A life-saving initiative
According to the Heart and Stroke Foundation, one cardiac arrest, or heart attack, occurs every twelve minutes in Canada. Without immediate attention, most of those heart attacks will result in death.
Those are some of the startling facts that motivated Ambulance Stanstead, back in July of 2010, to launch its Public Access Defibrillator Program, a model public safety program that is unique in the region. Since that time, twelve Automated External Defibrillators (AEDs), small, portable devices that can give a shock to the heart, have been placed in public locations in Stanstead and neighbouring municipalities, and dozens of citizens have been trained in their use.
“Once an organiza
tion, like the Caisse
de Stanstead or the Pharmaprix Pharmacy, buys a defibrillator, then we provide, for free, the training to their employees, we provide the batteries, the metallic box that protects the AED, and the pads that have a one-time use. We ensure the upkeep of the machines so that when people buy the machine, there is no further cost to them,” explained Justin Dewey, a paramedic with Ambulance Stanstead. The cost of an AED is $1,845, while the added equipment, the battery, metallic box and pads total roughly $500; a substantial investment for Ambulance Stanstead.
The AEDs, as mentioned earlier, will give a shock to a patient whose heart is ‘fibrillating’, a condition that is life-threatening and most often present during a heart attack. The shock usually returns the heart to a more normal rhythm. If the machine doesn’t detect a ‘shockable rhythm’, then it doesn’t give the shock but will, instead, instruct the user to perform cardiopulmonary resuscitation (CPR). Although these machines are incredibly simple to use (a voice tells you exactly what to do) and have been used successfully to save lives by people without any training whatsoever, according to Mr. Dewey, “it’s better to have the training.”
The use of an AED on a patient in the first few minutes following cardiac arrest can boost the likelihood of survival by 75% or more. “For every minute that passes without defibrillation, following a cardiac arrest, the chance of survival decreases by ten per cent.”
Mr. Dewey further explained what someone in cardiac arrest looks like: “They could be unconscious, not breathing, with signs of poor circulation like grayish skin and a blue-purplish colour around the mouth. Or just breathing one or two gasps a minute. Then it’s time to start CPR. What’s good about this machine is that it won’t give a shock if the patient’s heart doesn’t need it. They’re intelligent machines that make all the tough decisions for you. You can’t hurt anyone by using the machine – you can only hurt someone if you don’t.”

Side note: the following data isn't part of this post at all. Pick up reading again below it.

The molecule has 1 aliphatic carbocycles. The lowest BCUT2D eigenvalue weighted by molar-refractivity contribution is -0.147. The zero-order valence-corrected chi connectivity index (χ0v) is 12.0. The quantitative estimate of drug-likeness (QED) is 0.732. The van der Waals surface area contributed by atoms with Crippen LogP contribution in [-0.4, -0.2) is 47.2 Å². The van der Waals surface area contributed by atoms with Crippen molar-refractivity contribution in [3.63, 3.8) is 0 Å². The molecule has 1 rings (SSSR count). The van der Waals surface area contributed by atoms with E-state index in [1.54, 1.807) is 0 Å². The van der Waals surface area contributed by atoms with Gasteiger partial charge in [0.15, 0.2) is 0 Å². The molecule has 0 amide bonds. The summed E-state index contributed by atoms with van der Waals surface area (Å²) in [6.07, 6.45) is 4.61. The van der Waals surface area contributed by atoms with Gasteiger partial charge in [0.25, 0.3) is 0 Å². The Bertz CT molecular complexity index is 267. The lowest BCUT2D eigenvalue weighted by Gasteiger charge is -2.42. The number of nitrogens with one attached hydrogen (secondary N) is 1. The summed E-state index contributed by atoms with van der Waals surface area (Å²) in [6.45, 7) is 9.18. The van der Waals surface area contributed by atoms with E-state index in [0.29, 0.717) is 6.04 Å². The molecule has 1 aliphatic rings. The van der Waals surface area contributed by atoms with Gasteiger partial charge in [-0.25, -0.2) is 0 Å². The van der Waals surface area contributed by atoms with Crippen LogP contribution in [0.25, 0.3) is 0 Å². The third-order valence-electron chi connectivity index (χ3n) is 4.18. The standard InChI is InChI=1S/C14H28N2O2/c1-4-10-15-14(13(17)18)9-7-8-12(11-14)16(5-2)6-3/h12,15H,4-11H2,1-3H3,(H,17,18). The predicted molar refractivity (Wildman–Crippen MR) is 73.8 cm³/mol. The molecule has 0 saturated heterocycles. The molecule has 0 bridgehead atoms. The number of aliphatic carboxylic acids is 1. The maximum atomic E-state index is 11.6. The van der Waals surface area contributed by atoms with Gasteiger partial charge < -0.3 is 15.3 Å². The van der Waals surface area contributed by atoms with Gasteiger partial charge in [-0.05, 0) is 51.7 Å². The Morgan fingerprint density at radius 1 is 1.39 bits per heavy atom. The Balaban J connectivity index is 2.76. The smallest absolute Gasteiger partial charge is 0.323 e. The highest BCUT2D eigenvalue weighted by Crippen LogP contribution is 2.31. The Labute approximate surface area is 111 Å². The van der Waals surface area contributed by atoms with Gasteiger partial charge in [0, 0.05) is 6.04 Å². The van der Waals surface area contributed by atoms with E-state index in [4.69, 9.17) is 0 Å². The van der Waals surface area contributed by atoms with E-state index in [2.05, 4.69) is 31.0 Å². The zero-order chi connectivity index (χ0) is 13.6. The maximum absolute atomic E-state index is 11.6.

Ambulance Stanstead has trained groups of employees at public organizations where AEDs are located and several groups of individuals at the CAB RH Rediker. “The regular training sessions last four hours and we have also done 30-minute training sessions at public events like BorderFest and Townshippers’ Day. Quebec is the only province in Canada that doesn’t require high school students to have CPR training, but the more people who know, the better. What really makes the difference when someone has a heart attack is what the people around them can do. We know that now,” said the paramedic.
People who would like to take a CPR course with Ambulance Stanstead, which besides learning CPR includes learning how to use an AED and how to stop someone from choking, can leave their name with Lynn Wood at the CAB RH Rediker; when enough names are on the list Ambulance Stanstead will do the course. “So far we’ve trained mostly seniors at the CAB. But there is really a need for all generations to be trained. Sudden cardiac arrest is actually more common in the 40 to 65 year age group but these people don’t see themselves as at risk so they’re not prepared.”
Anyone who has seen how enthusiastic Mr. Dewey is when doing community outreach for Ambulance Stanstead might be surprised to learn how Justin ended up choosing a career as a paramedic. “After I graduated from high school I went to Cegep and was in different programs, but I had no idea what I wanted to do. I was working at the gas station when a guy who had been with Ambulance Stanstead for a long time asked me if I’d thought of being a paramedic and told me about the job. I had always been interested in the medical field so I thought, why not?” commented Justin who received his paramedic training at Ahuntsic Cegep, in Montreal.
An earlier incident in Justin’s life may also have played a role in his career choice. “When I was in elementary school a friend of mine started choking on a marble. Then the teacher did the Heimlich maneuver on him and saved his life. It was really cool!”
The Automatic External Defibrillators (AEDs) in the Stanstead region, which are accessible to the public, are in the following locations: available 24 hours a day at the Caisse Desjardins de Stanstead on Fairfax and in the Beebe sector, and at the Ogden Town Hall from June to September; available during opening hours at the Pat Burns Arena, Pharmaprix Pharmacy, Stanstead Town Hall, Manoir Stanstead, the Curling Club in Beebe, the Dufferin Heights Golf Club in Stanstead East, Marché Goudreau in Stanstead Township, Fitch Bay Fire Station, Georgeville Fire Station, Ogden Town Hall, the Mail boxes Corner at Copp’s Square in Georgeville, and the Murray Memorial Hall, in Georgeville.
If you’d like information about purchasing an AED call Justin Dewey at 819 876-2759.
Paramedic Justin Dewey, of Ambulance Stanstead, is hoping more people will learn how to use Automatic External Defibrillators, like this one stationed at the Proxim Pharmacy, in Stanstead.